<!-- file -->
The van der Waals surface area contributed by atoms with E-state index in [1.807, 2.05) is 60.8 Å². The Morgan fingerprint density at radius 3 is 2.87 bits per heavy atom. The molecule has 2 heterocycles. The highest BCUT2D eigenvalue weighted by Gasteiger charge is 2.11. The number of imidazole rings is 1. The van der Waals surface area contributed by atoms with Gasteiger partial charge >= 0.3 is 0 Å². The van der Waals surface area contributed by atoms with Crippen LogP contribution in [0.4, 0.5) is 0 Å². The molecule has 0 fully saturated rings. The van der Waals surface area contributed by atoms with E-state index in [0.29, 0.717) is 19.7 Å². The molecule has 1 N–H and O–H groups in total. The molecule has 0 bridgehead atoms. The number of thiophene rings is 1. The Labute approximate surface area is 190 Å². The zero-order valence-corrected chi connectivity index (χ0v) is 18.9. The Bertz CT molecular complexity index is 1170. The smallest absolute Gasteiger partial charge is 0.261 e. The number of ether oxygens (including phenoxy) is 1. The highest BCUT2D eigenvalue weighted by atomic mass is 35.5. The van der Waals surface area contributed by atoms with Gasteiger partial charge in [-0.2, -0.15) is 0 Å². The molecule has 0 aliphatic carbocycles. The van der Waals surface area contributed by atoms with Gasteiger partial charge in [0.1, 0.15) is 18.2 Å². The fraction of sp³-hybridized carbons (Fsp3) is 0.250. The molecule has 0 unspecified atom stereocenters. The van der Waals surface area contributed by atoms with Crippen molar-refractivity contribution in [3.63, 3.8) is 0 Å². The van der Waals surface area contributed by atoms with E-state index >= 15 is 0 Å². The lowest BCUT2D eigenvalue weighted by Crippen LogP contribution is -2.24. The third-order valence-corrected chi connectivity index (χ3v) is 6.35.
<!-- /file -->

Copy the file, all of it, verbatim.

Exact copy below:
The van der Waals surface area contributed by atoms with E-state index in [1.807, 2.05) is 60.8 Å². The Morgan fingerprint density at radius 3 is 2.87 bits per heavy atom. The molecule has 2 heterocycles. The highest BCUT2D eigenvalue weighted by Gasteiger charge is 2.11. The number of imidazole rings is 1. The van der Waals surface area contributed by atoms with Gasteiger partial charge >= 0.3 is 0 Å². The van der Waals surface area contributed by atoms with Crippen LogP contribution in [0.4, 0.5) is 0 Å². The molecule has 0 fully saturated rings. The van der Waals surface area contributed by atoms with E-state index in [0.29, 0.717) is 19.7 Å². The molecule has 1 N–H and O–H groups in total. The molecule has 0 bridgehead atoms. The number of thiophene rings is 1. The Labute approximate surface area is 190 Å². The zero-order valence-corrected chi connectivity index (χ0v) is 18.9. The Bertz CT molecular complexity index is 1170. The smallest absolute Gasteiger partial charge is 0.261 e. The number of ether oxygens (including phenoxy) is 1. The highest BCUT2D eigenvalue weighted by atomic mass is 35.5. The van der Waals surface area contributed by atoms with Gasteiger partial charge in [-0.2, -0.15) is 0 Å². The molecule has 0 aliphatic carbocycles. The van der Waals surface area contributed by atoms with Gasteiger partial charge in [0.1, 0.15) is 18.2 Å². The fraction of sp³-hybridized carbons (Fsp3) is 0.250. The molecule has 0 unspecified atom stereocenters. The van der Waals surface area contributed by atoms with Crippen molar-refractivity contribution in [3.63, 3.8) is 0 Å². The van der Waals surface area contributed by atoms with E-state index >= 15 is 0 Å². The lowest BCUT2D eigenvalue weighted by Crippen LogP contribution is -2.24. The third-order valence-corrected chi connectivity index (χ3v) is 6.35.